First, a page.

With phone and tablet manufactures eliminating Micro-SD cards from Android devices getting extra storage has moved to external devices.
There are a few options for backing up and saving your data to an external storage source, including hard drives and flash drives.
How are Android Files Copied to an External Source?
All Android smartphones and tablets use a small micro USB or Type-C port for charging that can also be used to copy files.
While in charging mode, only two wires are used to power up the battery, while in data mode, other wires transfer data.
Older Android devices use OTG cables called On-The-Go are mainly used as an adapter between the micro-USB connection and a standard USB plug.
New Android devices use a USB-C connector and simply plug into an external device.
This is a good option for those already with standard USB flash drives or external hard drives and who want to use them for storage.
Some Android phones and tablets dont have the drivers installed by default or have the data connections disabled. This is less so in recent years but always check your unit to be sure it is OTG compatible.
There are apps such as USB OTG Checker that will show if your phone can support OTG if you are unsure. While apps can be used, it is best to look at the specs for your device to be sure.
OTG cables are low-cost and work very well.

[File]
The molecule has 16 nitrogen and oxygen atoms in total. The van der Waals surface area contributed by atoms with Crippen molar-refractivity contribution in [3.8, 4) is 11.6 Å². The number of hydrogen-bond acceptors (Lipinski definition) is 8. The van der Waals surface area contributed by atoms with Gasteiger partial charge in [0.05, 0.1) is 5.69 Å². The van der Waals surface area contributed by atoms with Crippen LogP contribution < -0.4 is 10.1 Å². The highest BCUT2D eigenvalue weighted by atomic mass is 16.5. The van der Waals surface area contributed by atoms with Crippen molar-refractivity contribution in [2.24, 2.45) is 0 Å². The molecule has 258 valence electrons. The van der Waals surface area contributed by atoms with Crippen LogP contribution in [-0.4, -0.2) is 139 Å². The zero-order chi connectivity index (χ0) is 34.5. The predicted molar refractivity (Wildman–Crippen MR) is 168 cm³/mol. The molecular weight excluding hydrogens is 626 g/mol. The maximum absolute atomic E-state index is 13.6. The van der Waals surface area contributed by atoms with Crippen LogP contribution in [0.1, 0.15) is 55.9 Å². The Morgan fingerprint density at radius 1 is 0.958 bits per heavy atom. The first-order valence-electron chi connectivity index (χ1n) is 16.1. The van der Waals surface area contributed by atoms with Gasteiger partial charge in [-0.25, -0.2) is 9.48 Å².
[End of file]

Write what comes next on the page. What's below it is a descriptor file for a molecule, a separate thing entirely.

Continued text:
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Example Type-C USB OTG Cable on Amazon
USB C to USB Adapter, JSAUX [0.5ft 2 Pack] Type C 3.0 OTG Cable On The Go Type C
For anyone looking for a compact all-in-one solution small flash drives with a Micro-USB plug on one side and traditional USB slot on the other side can also be bought.
All in-one solutions can be used as storage for a phone or a computer since they have both ports. This makes them useful in many situations since they can be used by an Android as well as a computer as flash drives traditionally have been used.
Flash Drive with Micro USB on Amazon
SanDisk 128GB Ultra Dual Drive USB Type-C – USB-C, USB 3.1 – SDDDC2-128G-G46
Setting up most Android devices with external storage is usually a plug-and-play setup with an OTG cable or compatible flash drive.
Some devices are not compatible, so be sure to check the specifications or use an app to check for you. Many early smartphones needed to be rooted before using OTG but less so in recent years.
For those who don’t have OTG support rooting the phone is sometimes an option. Reading about your phone compatibility would be the first step in finding if this is possible.
Both OTG cables and USB OTG flash drives are low-cost solutions.
If you need a quick portable solution, a compatible flash drive is likely the best option.
If you already have many USB flash drives or want to use an external hard drive, then an OTG cable is likely the best way.
As always, be sure to read more about any product on Amazon, forums, or elsewhere to be sure it is the correct unit for your setup.